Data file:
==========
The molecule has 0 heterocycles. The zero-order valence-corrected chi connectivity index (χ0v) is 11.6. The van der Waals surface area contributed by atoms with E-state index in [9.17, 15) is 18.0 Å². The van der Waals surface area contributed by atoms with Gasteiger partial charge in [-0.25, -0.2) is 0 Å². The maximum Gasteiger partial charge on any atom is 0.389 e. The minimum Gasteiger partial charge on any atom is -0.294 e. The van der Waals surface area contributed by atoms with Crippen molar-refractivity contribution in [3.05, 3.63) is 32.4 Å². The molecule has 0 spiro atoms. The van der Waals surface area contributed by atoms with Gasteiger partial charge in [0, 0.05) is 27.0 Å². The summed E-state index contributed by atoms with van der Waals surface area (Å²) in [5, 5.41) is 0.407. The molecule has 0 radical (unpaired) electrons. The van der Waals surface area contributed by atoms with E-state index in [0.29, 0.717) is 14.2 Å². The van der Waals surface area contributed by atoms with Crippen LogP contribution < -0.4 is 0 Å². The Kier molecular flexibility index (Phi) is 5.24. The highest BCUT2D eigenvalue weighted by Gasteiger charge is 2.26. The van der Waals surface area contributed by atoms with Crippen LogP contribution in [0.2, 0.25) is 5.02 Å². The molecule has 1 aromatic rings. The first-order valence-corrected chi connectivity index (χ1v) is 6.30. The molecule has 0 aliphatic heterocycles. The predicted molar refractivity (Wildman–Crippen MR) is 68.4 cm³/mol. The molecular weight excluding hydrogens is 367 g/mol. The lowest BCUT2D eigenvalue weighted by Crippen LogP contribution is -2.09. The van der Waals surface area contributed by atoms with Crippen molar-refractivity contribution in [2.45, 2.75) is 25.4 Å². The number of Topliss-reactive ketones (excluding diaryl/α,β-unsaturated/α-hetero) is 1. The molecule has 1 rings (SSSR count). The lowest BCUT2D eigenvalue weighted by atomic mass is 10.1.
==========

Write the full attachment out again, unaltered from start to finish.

The molecule has 0 heterocycles. The zero-order valence-corrected chi connectivity index (χ0v) is 11.6. The van der Waals surface area contributed by atoms with E-state index in [9.17, 15) is 18.0 Å². The van der Waals surface area contributed by atoms with Gasteiger partial charge in [-0.25, -0.2) is 0 Å². The maximum Gasteiger partial charge on any atom is 0.389 e. The minimum Gasteiger partial charge on any atom is -0.294 e. The van der Waals surface area contributed by atoms with Crippen molar-refractivity contribution in [3.05, 3.63) is 32.4 Å². The molecule has 0 spiro atoms. The van der Waals surface area contributed by atoms with Gasteiger partial charge in [0, 0.05) is 27.0 Å². The summed E-state index contributed by atoms with van der Waals surface area (Å²) in [5, 5.41) is 0.407. The molecule has 0 radical (unpaired) electrons. The van der Waals surface area contributed by atoms with E-state index in [0.29, 0.717) is 14.2 Å². The van der Waals surface area contributed by atoms with Crippen LogP contribution < -0.4 is 0 Å². The Kier molecular flexibility index (Phi) is 5.24. The highest BCUT2D eigenvalue weighted by Gasteiger charge is 2.26. The van der Waals surface area contributed by atoms with Crippen LogP contribution in [0.2, 0.25) is 5.02 Å². The molecule has 1 aromatic rings. The first-order valence-corrected chi connectivity index (χ1v) is 6.30. The molecule has 0 aliphatic heterocycles. The predicted molar refractivity (Wildman–Crippen MR) is 68.4 cm³/mol. The molecular weight excluding hydrogens is 367 g/mol. The lowest BCUT2D eigenvalue weighted by Crippen LogP contribution is -2.09. The van der Waals surface area contributed by atoms with Crippen molar-refractivity contribution in [2.45, 2.75) is 25.4 Å². The number of Topliss-reactive ketones (excluding diaryl/α,β-unsaturated/α-hetero) is 1. The molecule has 1 rings (SSSR count). The lowest BCUT2D eigenvalue weighted by atomic mass is 10.1.